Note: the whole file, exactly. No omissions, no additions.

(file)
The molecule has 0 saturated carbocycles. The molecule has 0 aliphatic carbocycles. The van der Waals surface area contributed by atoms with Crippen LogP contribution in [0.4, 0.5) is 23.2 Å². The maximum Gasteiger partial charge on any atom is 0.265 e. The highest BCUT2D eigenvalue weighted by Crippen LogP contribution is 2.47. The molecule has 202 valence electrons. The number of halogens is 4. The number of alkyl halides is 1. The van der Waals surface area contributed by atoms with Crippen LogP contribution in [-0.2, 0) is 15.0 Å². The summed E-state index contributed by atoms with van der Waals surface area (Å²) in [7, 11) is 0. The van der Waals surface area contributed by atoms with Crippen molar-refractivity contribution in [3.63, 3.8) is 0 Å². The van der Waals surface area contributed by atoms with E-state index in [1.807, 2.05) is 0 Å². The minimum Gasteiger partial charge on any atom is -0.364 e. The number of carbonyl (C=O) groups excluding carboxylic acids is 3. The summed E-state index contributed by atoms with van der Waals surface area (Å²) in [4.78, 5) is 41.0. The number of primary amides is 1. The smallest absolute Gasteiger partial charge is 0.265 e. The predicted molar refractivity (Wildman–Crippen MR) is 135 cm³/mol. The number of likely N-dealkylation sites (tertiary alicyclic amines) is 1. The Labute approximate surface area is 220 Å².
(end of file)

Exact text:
The molecule has 0 saturated carbocycles. The molecule has 0 aliphatic carbocycles. The van der Waals surface area contributed by atoms with Crippen LogP contribution in [0.4, 0.5) is 23.2 Å². The maximum Gasteiger partial charge on any atom is 0.265 e. The highest BCUT2D eigenvalue weighted by Crippen LogP contribution is 2.47. The molecule has 202 valence electrons. The number of halogens is 4. The number of alkyl halides is 1. The van der Waals surface area contributed by atoms with Crippen LogP contribution in [-0.2, 0) is 15.0 Å². The summed E-state index contributed by atoms with van der Waals surface area (Å²) in [7, 11) is 0. The van der Waals surface area contributed by atoms with Crippen molar-refractivity contribution in [3.63, 3.8) is 0 Å². The van der Waals surface area contributed by atoms with E-state index in [1.807, 2.05) is 0 Å². The minimum Gasteiger partial charge on any atom is -0.364 e. The number of carbonyl (C=O) groups excluding carboxylic acids is 3. The summed E-state index contributed by atoms with van der Waals surface area (Å²) in [4.78, 5) is 41.0. The number of primary amides is 1. The smallest absolute Gasteiger partial charge is 0.265 e. The predicted molar refractivity (Wildman–Crippen MR) is 135 cm³/mol. The number of likely N-dealkylation sites (tertiary alicyclic amines) is 1. The Labute approximate surface area is 220 Å².